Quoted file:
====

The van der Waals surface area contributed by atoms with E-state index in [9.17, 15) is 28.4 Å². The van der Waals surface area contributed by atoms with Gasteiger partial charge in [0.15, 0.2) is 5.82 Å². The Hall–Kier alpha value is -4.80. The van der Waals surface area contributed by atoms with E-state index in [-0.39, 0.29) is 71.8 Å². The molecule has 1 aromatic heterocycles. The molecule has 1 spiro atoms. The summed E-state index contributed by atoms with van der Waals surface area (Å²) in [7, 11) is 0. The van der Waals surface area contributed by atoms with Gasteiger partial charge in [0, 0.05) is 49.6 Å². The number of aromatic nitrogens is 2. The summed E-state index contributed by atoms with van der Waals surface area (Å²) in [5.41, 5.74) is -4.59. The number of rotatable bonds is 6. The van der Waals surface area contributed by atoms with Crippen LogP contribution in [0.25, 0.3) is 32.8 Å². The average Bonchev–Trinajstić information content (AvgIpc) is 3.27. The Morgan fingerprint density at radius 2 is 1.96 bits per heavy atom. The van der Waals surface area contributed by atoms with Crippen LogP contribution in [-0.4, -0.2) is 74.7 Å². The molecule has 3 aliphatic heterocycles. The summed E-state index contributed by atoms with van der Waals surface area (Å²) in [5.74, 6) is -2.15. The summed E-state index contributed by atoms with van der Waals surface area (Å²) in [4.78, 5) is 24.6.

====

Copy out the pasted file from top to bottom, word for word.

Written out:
The van der Waals surface area contributed by atoms with E-state index in [9.17, 15) is 28.4 Å². The van der Waals surface area contributed by atoms with Gasteiger partial charge in [0.15, 0.2) is 5.82 Å². The Hall–Kier alpha value is -4.80. The van der Waals surface area contributed by atoms with E-state index in [-0.39, 0.29) is 71.8 Å². The molecule has 1 aromatic heterocycles. The molecule has 1 spiro atoms. The summed E-state index contributed by atoms with van der Waals surface area (Å²) in [7, 11) is 0. The van der Waals surface area contributed by atoms with Gasteiger partial charge in [0, 0.05) is 49.6 Å². The number of aromatic nitrogens is 2. The summed E-state index contributed by atoms with van der Waals surface area (Å²) in [5.41, 5.74) is -4.59. The number of rotatable bonds is 6. The van der Waals surface area contributed by atoms with Crippen LogP contribution in [0.25, 0.3) is 32.8 Å². The average Bonchev–Trinajstić information content (AvgIpc) is 3.27. The Morgan fingerprint density at radius 2 is 1.96 bits per heavy atom. The van der Waals surface area contributed by atoms with Crippen LogP contribution in [-0.4, -0.2) is 74.7 Å². The molecule has 3 aliphatic heterocycles. The summed E-state index contributed by atoms with van der Waals surface area (Å²) in [5.74, 6) is -2.15. The summed E-state index contributed by atoms with van der Waals surface area (Å²) in [4.78, 5) is 24.6.